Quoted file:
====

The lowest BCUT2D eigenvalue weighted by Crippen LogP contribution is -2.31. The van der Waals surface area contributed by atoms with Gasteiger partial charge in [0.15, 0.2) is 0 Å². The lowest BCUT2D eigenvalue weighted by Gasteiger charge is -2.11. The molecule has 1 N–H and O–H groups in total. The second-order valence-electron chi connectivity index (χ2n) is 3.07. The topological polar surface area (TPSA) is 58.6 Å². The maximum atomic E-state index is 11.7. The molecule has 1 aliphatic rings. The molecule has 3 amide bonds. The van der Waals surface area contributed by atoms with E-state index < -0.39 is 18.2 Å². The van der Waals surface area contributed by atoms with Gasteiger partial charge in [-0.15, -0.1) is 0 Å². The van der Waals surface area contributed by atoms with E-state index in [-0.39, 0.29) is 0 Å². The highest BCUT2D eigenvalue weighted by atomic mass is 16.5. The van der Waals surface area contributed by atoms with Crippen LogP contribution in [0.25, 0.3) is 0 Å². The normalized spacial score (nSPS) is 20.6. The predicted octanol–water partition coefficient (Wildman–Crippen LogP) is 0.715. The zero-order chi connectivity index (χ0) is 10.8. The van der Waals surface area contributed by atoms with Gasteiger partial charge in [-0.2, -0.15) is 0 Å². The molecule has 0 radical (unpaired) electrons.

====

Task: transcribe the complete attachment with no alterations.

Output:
The lowest BCUT2D eigenvalue weighted by Crippen LogP contribution is -2.31. The van der Waals surface area contributed by atoms with Gasteiger partial charge in [0.15, 0.2) is 0 Å². The lowest BCUT2D eigenvalue weighted by Gasteiger charge is -2.11. The molecule has 1 N–H and O–H groups in total. The second-order valence-electron chi connectivity index (χ2n) is 3.07. The topological polar surface area (TPSA) is 58.6 Å². The maximum atomic E-state index is 11.7. The molecule has 1 aliphatic rings. The molecule has 3 amide bonds. The van der Waals surface area contributed by atoms with E-state index < -0.39 is 18.2 Å². The van der Waals surface area contributed by atoms with Gasteiger partial charge in [-0.15, -0.1) is 0 Å². The van der Waals surface area contributed by atoms with E-state index in [-0.39, 0.29) is 0 Å². The highest BCUT2D eigenvalue weighted by atomic mass is 16.5. The van der Waals surface area contributed by atoms with Crippen LogP contribution in [0.25, 0.3) is 0 Å². The normalized spacial score (nSPS) is 20.6. The predicted octanol–water partition coefficient (Wildman–Crippen LogP) is 0.715. The zero-order chi connectivity index (χ0) is 10.8. The van der Waals surface area contributed by atoms with Gasteiger partial charge in [-0.2, -0.15) is 0 Å². The molecule has 0 radical (unpaired) electrons.